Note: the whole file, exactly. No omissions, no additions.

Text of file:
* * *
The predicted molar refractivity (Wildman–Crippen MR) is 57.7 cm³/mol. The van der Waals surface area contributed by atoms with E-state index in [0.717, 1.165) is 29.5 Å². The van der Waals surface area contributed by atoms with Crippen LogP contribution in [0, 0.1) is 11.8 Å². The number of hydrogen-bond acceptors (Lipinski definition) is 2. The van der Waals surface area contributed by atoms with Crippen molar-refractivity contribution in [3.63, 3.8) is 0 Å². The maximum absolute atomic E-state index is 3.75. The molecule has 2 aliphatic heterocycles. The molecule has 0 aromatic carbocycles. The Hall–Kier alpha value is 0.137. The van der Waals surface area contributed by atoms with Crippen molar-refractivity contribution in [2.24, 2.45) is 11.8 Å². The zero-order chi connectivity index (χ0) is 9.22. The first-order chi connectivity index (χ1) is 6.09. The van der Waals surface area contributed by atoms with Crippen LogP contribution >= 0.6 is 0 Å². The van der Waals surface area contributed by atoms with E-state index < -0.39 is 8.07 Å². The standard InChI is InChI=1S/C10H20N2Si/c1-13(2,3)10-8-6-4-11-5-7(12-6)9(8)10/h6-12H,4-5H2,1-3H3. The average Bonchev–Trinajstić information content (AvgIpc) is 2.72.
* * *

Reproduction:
The predicted molar refractivity (Wildman–Crippen MR) is 57.7 cm³/mol. The van der Waals surface area contributed by atoms with E-state index in [0.717, 1.165) is 29.5 Å². The van der Waals surface area contributed by atoms with Crippen LogP contribution in [0, 0.1) is 11.8 Å². The number of hydrogen-bond acceptors (Lipinski definition) is 2. The van der Waals surface area contributed by atoms with Crippen molar-refractivity contribution in [3.63, 3.8) is 0 Å². The maximum absolute atomic E-state index is 3.75. The molecule has 2 aliphatic heterocycles. The molecule has 0 aromatic carbocycles. The Hall–Kier alpha value is 0.137. The van der Waals surface area contributed by atoms with Crippen molar-refractivity contribution in [2.24, 2.45) is 11.8 Å². The zero-order chi connectivity index (χ0) is 9.22. The first-order chi connectivity index (χ1) is 6.09. The van der Waals surface area contributed by atoms with Crippen LogP contribution >= 0.6 is 0 Å². The van der Waals surface area contributed by atoms with E-state index < -0.39 is 8.07 Å². The standard InChI is InChI=1S/C10H20N2Si/c1-13(2,3)10-8-6-4-11-5-7(12-6)9(8)10/h6-12H,4-5H2,1-3H3. The average Bonchev–Trinajstić information content (AvgIpc) is 2.72.